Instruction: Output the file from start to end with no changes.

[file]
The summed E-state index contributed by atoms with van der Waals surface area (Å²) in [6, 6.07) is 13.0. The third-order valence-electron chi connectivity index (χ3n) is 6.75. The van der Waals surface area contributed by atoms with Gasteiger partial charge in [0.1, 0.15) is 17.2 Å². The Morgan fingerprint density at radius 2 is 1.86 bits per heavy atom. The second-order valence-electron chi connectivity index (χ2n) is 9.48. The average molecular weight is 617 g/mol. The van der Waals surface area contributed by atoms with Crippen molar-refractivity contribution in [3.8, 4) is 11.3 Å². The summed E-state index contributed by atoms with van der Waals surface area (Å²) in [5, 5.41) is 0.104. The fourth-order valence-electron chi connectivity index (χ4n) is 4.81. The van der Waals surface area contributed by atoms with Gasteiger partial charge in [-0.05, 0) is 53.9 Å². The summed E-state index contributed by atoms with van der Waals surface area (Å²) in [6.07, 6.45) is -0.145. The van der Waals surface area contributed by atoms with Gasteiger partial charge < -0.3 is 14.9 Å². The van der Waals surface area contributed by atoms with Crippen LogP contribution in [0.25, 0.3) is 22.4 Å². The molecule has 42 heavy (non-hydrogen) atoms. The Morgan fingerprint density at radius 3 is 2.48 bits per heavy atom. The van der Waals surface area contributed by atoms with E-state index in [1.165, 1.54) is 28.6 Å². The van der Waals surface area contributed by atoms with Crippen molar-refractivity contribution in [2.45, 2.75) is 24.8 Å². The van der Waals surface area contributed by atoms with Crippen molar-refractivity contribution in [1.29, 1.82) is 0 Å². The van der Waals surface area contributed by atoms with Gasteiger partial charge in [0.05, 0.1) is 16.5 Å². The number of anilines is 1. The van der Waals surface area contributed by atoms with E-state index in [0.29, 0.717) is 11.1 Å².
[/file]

The summed E-state index contributed by atoms with van der Waals surface area (Å²) in [6, 6.07) is 13.0. The third-order valence-electron chi connectivity index (χ3n) is 6.75. The van der Waals surface area contributed by atoms with Gasteiger partial charge in [0.1, 0.15) is 17.2 Å². The Morgan fingerprint density at radius 2 is 1.86 bits per heavy atom. The second-order valence-electron chi connectivity index (χ2n) is 9.48. The average molecular weight is 617 g/mol. The van der Waals surface area contributed by atoms with Crippen molar-refractivity contribution in [3.8, 4) is 11.3 Å². The summed E-state index contributed by atoms with van der Waals surface area (Å²) in [5, 5.41) is 0.104. The fourth-order valence-electron chi connectivity index (χ4n) is 4.81. The van der Waals surface area contributed by atoms with Gasteiger partial charge in [-0.05, 0) is 53.9 Å². The summed E-state index contributed by atoms with van der Waals surface area (Å²) in [6.07, 6.45) is -0.145. The van der Waals surface area contributed by atoms with Gasteiger partial charge < -0.3 is 14.9 Å². The van der Waals surface area contributed by atoms with Crippen LogP contribution in [0.25, 0.3) is 22.4 Å². The molecule has 42 heavy (non-hydrogen) atoms. The Morgan fingerprint density at radius 3 is 2.48 bits per heavy atom. The van der Waals surface area contributed by atoms with E-state index in [1.165, 1.54) is 28.6 Å². The van der Waals surface area contributed by atoms with Crippen molar-refractivity contribution in [2.45, 2.75) is 24.8 Å². The van der Waals surface area contributed by atoms with Crippen molar-refractivity contribution in [1.29, 1.82) is 0 Å². The van der Waals surface area contributed by atoms with Gasteiger partial charge in [0.05, 0.1) is 16.5 Å². The number of anilines is 1. The van der Waals surface area contributed by atoms with E-state index in [0.29, 0.717) is 11.1 Å².